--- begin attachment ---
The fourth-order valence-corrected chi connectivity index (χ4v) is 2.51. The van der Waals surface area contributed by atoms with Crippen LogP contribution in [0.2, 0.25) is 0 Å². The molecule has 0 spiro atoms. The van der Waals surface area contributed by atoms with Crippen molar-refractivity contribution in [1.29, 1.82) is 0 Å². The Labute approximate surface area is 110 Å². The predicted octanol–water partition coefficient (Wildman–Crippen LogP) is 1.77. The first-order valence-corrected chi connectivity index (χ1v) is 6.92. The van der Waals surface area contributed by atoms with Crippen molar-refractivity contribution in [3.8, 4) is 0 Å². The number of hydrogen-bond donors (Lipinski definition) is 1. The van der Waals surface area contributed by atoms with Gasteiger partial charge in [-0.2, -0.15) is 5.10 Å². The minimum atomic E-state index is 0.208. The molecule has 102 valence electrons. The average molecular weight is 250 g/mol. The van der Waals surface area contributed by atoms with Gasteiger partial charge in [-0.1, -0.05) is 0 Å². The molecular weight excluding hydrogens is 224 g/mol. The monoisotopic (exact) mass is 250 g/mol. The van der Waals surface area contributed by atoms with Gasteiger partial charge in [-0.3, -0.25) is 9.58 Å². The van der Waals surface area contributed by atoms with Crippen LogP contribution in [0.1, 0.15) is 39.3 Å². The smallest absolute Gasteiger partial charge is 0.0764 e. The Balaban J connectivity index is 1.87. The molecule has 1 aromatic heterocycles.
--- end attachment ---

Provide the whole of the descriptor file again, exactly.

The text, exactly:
The fourth-order valence-corrected chi connectivity index (χ4v) is 2.51. The van der Waals surface area contributed by atoms with Crippen LogP contribution in [0.2, 0.25) is 0 Å². The molecule has 0 spiro atoms. The van der Waals surface area contributed by atoms with Crippen molar-refractivity contribution in [1.29, 1.82) is 0 Å². The Labute approximate surface area is 110 Å². The predicted octanol–water partition coefficient (Wildman–Crippen LogP) is 1.77. The first-order valence-corrected chi connectivity index (χ1v) is 6.92. The van der Waals surface area contributed by atoms with Crippen molar-refractivity contribution in [3.8, 4) is 0 Å². The number of hydrogen-bond donors (Lipinski definition) is 1. The van der Waals surface area contributed by atoms with Gasteiger partial charge in [-0.2, -0.15) is 5.10 Å². The minimum atomic E-state index is 0.208. The molecule has 102 valence electrons. The average molecular weight is 250 g/mol. The van der Waals surface area contributed by atoms with Gasteiger partial charge in [-0.1, -0.05) is 0 Å². The molecular weight excluding hydrogens is 224 g/mol. The monoisotopic (exact) mass is 250 g/mol. The van der Waals surface area contributed by atoms with Gasteiger partial charge in [-0.3, -0.25) is 9.58 Å². The van der Waals surface area contributed by atoms with Crippen LogP contribution in [0.1, 0.15) is 39.3 Å². The smallest absolute Gasteiger partial charge is 0.0764 e. The Balaban J connectivity index is 1.87. The molecule has 1 aromatic heterocycles.